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23 Syracuse J. Int'l L. & Com. 67 (1997)
An International Contract Law Forumla: The Informality of International Business Transactions Plus the Internationalization of Contract Law Equals Unexpected Contractual Liability, L=(ii)2

handle is hein.journals/sjilc23 and id is 71 raw text is: AN INTERNATIONAL CONTRACT LAW FORMULA:
THE INFORMALITY OF INTERNATIONAL
BUSINESS TRANSACTIONS PLUS THE
INTERNATIONALIZATION OF CONTRACT
LAW EQUALS UNEXPECTED
CONTRACTUAL LIABILITY, L=(ii)2
Professor Larry A. DiMatteo*
The interest in general principles of law both measures the extent of
convergence of legal rules and, under appropriate conditions, facilitates
further convergence.'
I. INTRODUCTION
Albert Einstein is best known for his special and general theories of
relativity. The time-space continuum can be manipulated through the
process of speed to bend time and thus travel through it. A theory of
relativity can be ventured for the international law of contracts as well.
The speed of the process of the internationalization of contract law can
result in the bending or shifting of the enforceability-nonenforceability
continuum as it pertains to business persons' use of informal business
letters, instruments, and correspondences. The relative likelihood of un-
expected contractual liability (L) is a function of the informality (i) of a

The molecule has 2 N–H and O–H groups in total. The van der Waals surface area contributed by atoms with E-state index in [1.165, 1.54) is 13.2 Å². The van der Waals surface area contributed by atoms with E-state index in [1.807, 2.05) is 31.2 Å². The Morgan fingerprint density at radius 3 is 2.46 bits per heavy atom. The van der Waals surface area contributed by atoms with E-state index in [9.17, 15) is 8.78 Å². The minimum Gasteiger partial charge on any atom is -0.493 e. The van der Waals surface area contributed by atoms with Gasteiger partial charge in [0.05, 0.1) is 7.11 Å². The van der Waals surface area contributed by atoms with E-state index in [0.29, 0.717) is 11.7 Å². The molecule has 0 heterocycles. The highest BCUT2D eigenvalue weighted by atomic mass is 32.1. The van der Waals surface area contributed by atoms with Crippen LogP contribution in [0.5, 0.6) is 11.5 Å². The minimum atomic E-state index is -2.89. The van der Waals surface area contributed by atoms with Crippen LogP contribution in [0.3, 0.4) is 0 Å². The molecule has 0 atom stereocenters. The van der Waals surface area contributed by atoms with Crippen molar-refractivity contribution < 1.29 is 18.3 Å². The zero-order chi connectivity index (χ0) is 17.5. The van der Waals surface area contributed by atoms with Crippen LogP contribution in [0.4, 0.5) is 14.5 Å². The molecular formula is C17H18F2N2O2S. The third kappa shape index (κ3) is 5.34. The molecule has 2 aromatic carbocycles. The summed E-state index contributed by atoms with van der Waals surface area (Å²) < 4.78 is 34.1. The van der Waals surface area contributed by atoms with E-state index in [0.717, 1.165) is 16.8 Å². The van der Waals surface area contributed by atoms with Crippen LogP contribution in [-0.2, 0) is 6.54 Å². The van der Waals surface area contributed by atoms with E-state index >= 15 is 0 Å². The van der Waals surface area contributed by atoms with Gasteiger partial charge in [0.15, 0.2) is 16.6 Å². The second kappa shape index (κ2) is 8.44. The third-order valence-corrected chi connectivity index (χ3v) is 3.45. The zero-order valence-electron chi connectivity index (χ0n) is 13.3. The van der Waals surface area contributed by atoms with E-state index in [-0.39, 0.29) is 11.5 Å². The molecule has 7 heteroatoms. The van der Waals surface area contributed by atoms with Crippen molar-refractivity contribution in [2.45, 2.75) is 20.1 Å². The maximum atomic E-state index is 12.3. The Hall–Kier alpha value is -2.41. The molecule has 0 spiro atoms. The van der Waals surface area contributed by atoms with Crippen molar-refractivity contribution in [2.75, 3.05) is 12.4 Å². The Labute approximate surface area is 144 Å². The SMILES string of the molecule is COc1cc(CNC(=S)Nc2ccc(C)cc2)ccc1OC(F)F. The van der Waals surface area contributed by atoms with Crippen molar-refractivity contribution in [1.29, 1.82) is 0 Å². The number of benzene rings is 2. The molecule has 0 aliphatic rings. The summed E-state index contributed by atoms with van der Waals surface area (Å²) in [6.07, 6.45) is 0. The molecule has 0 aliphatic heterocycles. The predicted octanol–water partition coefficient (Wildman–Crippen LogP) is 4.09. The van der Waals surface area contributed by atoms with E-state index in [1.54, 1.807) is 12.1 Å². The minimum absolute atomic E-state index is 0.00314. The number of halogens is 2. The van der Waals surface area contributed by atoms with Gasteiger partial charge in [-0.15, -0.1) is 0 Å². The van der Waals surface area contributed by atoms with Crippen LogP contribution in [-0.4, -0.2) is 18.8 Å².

business relationship or correspondence and the universalization or in-
ternationalization (i) of principles of contractual liability. The (i) func-
tions will be squared to illustrate that the speed of internationalization is
positively related to unexpected contractual liability. In short, an infor-
mal correspondence previously considered to be nonbinding in nature
may be transformed into an unexpected liability through an international
recognition of enforceability at odds with a given national legal system's
holding of nonenforceability. The speed of the internationalization of
contract law has been accelerating. This article examines the phenom-
ena of internationalization of contract law. A special emphasis is placed
upon the potential for the American business person of unexpected con-
tractual liability in the wake of the ratification of the Convention for the
International Sale of Goods.
* Assistant Professor of Business Law, University of Miami School of Business, BA/BA,
State University of New York at Buffalo, 1979; J.D., Cornell Law School, 1982.
1. John H. Merryman, On the Convergence (and Divergence) of the Civil Law and the Com-
mon Law, 17 ST'A. J. INr'L L. 357, 377 (1981).

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